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. Last Updated: 07/27/2016

Lebed Campaigning in Germany

FRANKFURT, Germany -- Russian politician Alexander Lebed, grinning and joking as he arrived in Germany for a five-day visit, said he is sure he will be his country's next president and will visit the United States after his inauguration.


Last week in Moscow, the highly popular Lebed called 65-year-old Russian President Boris Yeltsin an "old, sick man" who should resign.


But when asked just how sick Yeltsin is, Lebed, a retired general, responded through a translator: "He's sick, but as a parachute general I'm not in a position to make that kind of comment.


"If you're a parachutist, you're only dead or alive."


Before he flew from Moscow to Germany as the guest of the private German-Russian Forum, Lebed had been quoted by Interfax as saying Yeltsin's "poor health" might mean Russians will be electing a new president soon.


"I want to become president, and I will," Lebed said.


Lebed said he came to Germany, "to find out what Germany thinks, what Germany is like. This is one of the leading countries of Europe."


Also, he added, "I need investment for my country."


Lebed is due to meet with the leaders in parliament of major German parties, but government spokesman Peter Hausmann said Lebed's trip is being treated as a private visit.


Lebed was invited for the five-day visit by the German-Russian Forum and the German Society for Foreign Policy. He was due in Bonn on Tuesday evening, and on Wednesday was scheduled to hold talks with leaders of Germany's parliamentary parties.


On Wednesday evening he is to give a talk on the theme "What is Russia expecting from Europe?" and dine with German business representatives. On Thursday he plans to address industrialists in D--sseldorf.


When asked if he would also be visiting the United States in the near future, Lebed answered, "I will go to the United States after my inauguration."


Russia's NTV Independent Television, however, quoted the ex-general as saying he would go to the United States to attend President Bill Clinton's inauguration.


On Sunday, Lebed said on Russian television he had collected $250 million in campaign funds from "Russian people who are interested in improving the situation in the country."


But during an interview at Frankfurt airport, Lebed did not answer when asked where he got so much money.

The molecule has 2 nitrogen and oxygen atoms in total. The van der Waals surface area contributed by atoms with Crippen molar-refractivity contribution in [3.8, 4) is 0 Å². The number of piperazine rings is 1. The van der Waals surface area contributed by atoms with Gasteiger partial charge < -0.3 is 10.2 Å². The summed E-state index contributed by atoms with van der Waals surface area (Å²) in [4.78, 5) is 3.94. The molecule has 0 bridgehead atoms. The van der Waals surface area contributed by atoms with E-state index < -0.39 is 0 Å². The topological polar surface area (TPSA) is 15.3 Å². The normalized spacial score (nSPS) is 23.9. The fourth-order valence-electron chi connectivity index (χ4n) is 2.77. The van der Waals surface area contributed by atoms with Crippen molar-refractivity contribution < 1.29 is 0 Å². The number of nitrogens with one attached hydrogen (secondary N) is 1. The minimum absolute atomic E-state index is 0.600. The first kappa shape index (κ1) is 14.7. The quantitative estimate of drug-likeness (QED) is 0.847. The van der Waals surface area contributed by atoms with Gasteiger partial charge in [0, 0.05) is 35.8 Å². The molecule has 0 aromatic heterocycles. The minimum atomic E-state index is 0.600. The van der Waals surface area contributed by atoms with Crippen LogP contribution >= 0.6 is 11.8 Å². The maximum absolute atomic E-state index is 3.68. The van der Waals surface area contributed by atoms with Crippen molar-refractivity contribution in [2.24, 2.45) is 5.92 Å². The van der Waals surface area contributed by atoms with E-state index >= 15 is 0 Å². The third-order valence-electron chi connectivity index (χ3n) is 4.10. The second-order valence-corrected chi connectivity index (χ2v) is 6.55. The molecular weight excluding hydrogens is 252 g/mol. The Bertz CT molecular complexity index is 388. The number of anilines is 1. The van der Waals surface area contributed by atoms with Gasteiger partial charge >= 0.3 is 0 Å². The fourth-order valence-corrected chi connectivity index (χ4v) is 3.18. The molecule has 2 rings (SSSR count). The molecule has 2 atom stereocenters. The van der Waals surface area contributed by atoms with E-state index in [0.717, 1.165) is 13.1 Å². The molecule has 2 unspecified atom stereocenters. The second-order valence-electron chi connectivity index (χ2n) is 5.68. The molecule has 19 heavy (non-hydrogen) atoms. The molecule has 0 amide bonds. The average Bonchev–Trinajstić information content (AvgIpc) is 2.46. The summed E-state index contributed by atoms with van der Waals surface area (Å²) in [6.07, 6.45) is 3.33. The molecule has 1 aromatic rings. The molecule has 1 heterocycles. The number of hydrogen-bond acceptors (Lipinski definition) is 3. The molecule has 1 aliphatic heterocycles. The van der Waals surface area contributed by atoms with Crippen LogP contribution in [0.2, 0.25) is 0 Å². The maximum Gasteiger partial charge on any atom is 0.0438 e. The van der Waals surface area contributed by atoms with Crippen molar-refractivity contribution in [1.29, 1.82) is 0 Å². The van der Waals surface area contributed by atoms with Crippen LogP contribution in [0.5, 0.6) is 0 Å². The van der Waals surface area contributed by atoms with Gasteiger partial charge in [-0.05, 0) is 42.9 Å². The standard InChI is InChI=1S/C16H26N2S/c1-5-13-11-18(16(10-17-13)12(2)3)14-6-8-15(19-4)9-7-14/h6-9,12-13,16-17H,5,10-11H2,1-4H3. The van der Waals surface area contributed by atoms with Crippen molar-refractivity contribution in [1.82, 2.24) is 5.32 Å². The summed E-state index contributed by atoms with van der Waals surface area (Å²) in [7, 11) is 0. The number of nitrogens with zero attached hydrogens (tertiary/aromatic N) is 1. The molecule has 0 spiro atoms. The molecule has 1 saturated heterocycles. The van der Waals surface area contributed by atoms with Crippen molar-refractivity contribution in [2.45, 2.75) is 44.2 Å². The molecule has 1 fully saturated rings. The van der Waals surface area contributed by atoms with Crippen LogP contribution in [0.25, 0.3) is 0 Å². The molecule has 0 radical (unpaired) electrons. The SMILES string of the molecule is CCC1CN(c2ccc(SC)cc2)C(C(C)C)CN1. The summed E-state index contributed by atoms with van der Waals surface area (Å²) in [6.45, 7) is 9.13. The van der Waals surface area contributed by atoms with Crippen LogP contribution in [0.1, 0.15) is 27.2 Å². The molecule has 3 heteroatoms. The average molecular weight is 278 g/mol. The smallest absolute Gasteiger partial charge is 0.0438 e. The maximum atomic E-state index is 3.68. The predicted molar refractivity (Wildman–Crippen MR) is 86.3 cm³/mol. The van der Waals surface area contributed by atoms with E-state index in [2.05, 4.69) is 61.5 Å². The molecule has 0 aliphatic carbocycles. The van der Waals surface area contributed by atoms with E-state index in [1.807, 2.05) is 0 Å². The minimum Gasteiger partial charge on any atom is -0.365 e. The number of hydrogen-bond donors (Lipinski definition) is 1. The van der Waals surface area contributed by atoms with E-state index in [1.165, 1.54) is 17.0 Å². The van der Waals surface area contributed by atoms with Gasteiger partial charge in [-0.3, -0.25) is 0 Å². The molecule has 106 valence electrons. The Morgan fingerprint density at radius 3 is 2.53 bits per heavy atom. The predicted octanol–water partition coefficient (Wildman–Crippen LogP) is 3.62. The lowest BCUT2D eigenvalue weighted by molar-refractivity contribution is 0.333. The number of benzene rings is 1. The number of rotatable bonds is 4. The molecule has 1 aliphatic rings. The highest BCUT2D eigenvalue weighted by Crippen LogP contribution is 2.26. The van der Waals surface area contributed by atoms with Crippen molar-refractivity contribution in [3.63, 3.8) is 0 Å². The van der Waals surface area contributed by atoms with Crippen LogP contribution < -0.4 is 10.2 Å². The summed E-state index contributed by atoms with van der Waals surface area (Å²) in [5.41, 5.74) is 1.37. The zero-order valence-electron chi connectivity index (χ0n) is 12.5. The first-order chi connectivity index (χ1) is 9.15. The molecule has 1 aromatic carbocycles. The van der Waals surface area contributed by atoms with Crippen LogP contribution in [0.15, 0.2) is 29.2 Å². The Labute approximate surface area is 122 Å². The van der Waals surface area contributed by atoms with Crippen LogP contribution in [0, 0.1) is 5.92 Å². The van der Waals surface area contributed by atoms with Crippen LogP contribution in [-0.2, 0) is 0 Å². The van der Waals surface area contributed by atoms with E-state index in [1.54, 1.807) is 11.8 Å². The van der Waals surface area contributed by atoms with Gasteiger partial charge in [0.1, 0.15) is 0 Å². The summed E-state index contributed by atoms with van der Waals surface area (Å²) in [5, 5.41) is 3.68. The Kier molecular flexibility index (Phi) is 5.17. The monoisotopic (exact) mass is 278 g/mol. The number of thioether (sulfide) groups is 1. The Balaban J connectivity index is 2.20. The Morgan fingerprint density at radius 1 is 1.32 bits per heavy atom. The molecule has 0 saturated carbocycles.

His translator said, "If you had asked him, 'Do you have that money?' he would have answered, 'No.'"


Another aide to Lebed, who did not identify himself, said, "But he will find it."


Yeltsin was re-elected last July for a term that runs until 2000. He has been largely sidelined for the past six months with heart trouble and this month with double pneumonia.


Yeltsin fired Lebed as national security adviser in October. In response, Lebed has harshly criticized his former boss and formed his own political party. Several opinion polls have shown Lebed to be the most popular politician in Russia. (AP, AFP)g on Moscow's roads, violations committed by diplomats are a minor headache, said Viktor Tomychev, the GAI official responsible for foreign motorists. "If you give someone a car, then accidents will happen, whoever the driver is," he said Wednesday.


the feed of power in the region to 12 to 14 hours a day.


"I think it became clear that the cities, the children were going cold for nothing," Krupelnitsky said.


On Monday night, strikes were also officially called off in Vorkuta, located in the northern Komi republic, because the stock of coal was running dangerously low, union representatives said.


But in Kuzbass, Russia's largest coal producing region, the energy crisis appears to be approaching boiling point, with power plant workers threatening to join the miners by Dec. 16 if the wage arrears are not paid, regional administrators said.


Further, teachers in three of the region's cities -- including the capital of Kemerovo -- and one rural school district have also walked off their jobs demanding back pay, Kemerovo administration spokesman Valery Kazakov said Monday


An additional 90,000 teachers in 27 of Russia's 89 regions went on strike Saturday, said Interfax, quoting union representatives. The report said the health care union was threatening to follow suit.


Perhaps the only piece of good news for the government came from St. Petersburg, where nuclear power plant workers ended a nine-day hunger strike after the government promised to pay up all wage arrears by Dec. 16.


A dozen workers at the Leningrad Atomic Energy Plant agreed to end their fast. Strikers were doled out about $200 each, and the protest ended Saturday.